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Air transportation safety investigation A19P0187

The TSB has completed this investigation. The report was published on 30 June 2020.

Table of contents

Collision with terrain

Cessna 172H, C-GECG
Tofino/Long Beach Airport, British Columbia, 31 NM NW

View final report

The occurrence

On 21 December 2019, a privately-operated Cessna 172H was conducting a flight northwest of Tofino, British Columbia. The aircraft was declared missing after failing to return to the Courtenay Airpark as expected. The destroyed aircraft was found on 22 December 2019 in a remote location near Sydney Inlet Provincial Park, British Columbia, approximately 24 nautical miles northwest of Tofino, British Columbia. The pilot was the lone person on board and was fatally injured.

Media materials

News release


Investigation report: December 2019 collision with terrain of a Cessna 172H near Stewardson Inlet, British Columbia
Read the news release

Investigation information

Map showing the location of the occurrence


Photo of Kent Wickens

Kent Wickens is a Regional Senior Investigator in the Air Investigations Branch, at the Pacific Regional Office in Richmond, British Columbia. Mr. Wickens has over 20 years of experience working as a pilot in the aviation industry. He began his aviation career as a flight instructor and moved to Northern Alberta to fly passenger and freight charters, before gaining a position with an airline. He flew there for 17 years with some time as a First Officer on the Boeing 727 and the majority of his career as a Captain on the Convair 580. Prior to joining the Transportation Safety Board in 2019, Mr. Wickens worked for 5 years as an investigator and a manager with Transport Canada’s Enforcement Branch.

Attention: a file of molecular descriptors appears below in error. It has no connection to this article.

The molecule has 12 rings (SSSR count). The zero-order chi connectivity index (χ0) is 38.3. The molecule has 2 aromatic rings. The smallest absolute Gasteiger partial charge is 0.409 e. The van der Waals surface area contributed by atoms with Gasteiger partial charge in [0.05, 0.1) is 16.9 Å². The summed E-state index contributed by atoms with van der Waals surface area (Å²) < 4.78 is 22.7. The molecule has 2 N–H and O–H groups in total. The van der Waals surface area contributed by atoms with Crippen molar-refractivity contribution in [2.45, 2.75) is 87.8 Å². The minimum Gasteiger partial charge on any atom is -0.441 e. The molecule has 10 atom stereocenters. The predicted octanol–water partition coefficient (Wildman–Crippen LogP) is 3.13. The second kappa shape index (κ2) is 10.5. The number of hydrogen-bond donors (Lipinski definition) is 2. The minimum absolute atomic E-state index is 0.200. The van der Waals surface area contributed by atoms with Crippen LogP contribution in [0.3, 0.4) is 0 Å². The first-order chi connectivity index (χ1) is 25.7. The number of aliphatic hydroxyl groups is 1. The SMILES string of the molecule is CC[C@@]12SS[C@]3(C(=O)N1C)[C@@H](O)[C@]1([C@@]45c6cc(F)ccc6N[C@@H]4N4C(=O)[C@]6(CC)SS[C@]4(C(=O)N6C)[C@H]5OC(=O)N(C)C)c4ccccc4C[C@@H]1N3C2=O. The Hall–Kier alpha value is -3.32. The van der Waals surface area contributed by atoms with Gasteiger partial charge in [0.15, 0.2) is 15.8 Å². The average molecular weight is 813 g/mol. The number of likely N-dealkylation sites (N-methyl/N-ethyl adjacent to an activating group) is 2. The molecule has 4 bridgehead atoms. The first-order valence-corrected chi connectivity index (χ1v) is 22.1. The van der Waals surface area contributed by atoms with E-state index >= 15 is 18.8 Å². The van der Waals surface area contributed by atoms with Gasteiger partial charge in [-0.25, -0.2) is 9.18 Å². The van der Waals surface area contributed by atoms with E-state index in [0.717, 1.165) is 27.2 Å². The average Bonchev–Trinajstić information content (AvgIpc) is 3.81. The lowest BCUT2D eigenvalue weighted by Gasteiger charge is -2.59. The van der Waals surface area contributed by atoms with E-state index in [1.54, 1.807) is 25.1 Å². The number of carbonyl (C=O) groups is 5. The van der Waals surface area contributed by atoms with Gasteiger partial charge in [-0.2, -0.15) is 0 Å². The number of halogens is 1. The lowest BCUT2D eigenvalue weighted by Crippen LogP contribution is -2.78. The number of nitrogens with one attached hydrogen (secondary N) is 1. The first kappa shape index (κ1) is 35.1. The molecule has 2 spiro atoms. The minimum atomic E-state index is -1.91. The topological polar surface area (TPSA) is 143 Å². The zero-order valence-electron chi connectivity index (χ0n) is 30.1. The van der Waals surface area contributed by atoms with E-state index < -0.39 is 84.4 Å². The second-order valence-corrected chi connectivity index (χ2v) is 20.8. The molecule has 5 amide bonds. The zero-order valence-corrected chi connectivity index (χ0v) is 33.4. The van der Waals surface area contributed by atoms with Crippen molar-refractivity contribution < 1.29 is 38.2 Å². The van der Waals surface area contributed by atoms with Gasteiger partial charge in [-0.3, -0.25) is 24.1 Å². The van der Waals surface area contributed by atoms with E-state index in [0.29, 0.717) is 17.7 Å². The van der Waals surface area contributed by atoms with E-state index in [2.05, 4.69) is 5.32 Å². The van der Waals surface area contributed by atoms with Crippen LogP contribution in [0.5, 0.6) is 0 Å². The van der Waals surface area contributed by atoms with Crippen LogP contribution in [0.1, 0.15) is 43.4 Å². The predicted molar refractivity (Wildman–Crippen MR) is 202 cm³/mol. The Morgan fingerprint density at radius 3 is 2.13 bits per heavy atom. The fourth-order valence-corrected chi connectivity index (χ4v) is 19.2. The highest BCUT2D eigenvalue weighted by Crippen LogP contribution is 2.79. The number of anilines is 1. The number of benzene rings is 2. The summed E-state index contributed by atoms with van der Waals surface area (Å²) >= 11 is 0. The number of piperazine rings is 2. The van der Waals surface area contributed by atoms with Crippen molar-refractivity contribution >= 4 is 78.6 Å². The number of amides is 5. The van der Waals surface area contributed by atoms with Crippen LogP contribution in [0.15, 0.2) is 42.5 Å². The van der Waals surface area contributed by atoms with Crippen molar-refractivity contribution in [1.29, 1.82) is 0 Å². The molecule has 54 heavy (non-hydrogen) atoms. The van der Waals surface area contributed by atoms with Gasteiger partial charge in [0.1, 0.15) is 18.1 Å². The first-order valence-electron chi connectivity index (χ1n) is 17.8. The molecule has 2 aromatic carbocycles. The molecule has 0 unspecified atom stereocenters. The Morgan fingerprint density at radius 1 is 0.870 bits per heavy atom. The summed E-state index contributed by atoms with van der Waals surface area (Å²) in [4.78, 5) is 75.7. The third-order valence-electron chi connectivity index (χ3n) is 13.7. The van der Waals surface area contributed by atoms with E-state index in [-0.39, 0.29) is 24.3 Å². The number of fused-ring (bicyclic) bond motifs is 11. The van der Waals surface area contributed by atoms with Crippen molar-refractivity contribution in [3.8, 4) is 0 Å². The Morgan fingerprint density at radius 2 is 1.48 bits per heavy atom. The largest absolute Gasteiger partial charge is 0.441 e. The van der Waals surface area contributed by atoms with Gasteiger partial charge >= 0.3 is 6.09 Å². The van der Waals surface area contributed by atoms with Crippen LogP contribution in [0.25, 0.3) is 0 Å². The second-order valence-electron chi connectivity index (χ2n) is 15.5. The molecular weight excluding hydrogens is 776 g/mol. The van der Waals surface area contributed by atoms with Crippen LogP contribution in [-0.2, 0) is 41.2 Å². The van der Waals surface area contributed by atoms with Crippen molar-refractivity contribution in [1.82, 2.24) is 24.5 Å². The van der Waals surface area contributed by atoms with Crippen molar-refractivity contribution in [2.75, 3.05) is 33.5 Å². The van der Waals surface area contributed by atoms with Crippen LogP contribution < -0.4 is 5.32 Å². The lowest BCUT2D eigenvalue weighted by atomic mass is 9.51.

Mr. Wickens holds an Airline Transport Licence – Aeroplane and has more than 8500 hours of flying experience.

Class of investigation

This is a class 4 investigation. These investigations are limited in scope, and while the final reports may contain limited analysis, they do not contain findings or recommendations. Class 4 investigations are generally completed within 220 days. For more information, see the Policy on Occurrence Classification.

TSB investigation process

There are 3 phases to a TSB investigation

  1. Field phase: a team of investigators examines the occurrence site and wreckage, interviews witnesses and collects pertinent information.
  2. Examination and analysis phase: the TSB reviews pertinent records, tests components of the wreckage in the lab, determines the sequence of events and identifies safety deficiencies. When safety deficiencies are suspected or confirmed, the TSB advises the appropriate authority without waiting until publication of the final report.
  3. Report phase: a confidential draft report is approved by the Board and sent to persons and corporations who are directly concerned by the report. They then have the opportunity to dispute or correct information they believe to be incorrect. The Board considers all representations before approving the final report, which is subsequently released to the public.

For more information, see our Investigation process page.

The TSB is an independent agency that investigates air, marine, pipeline, and rail transportation occurrences. Its sole aim is the advancement of transportation safety. It is not the function of the Board to assign fault or determine civil or criminal liability.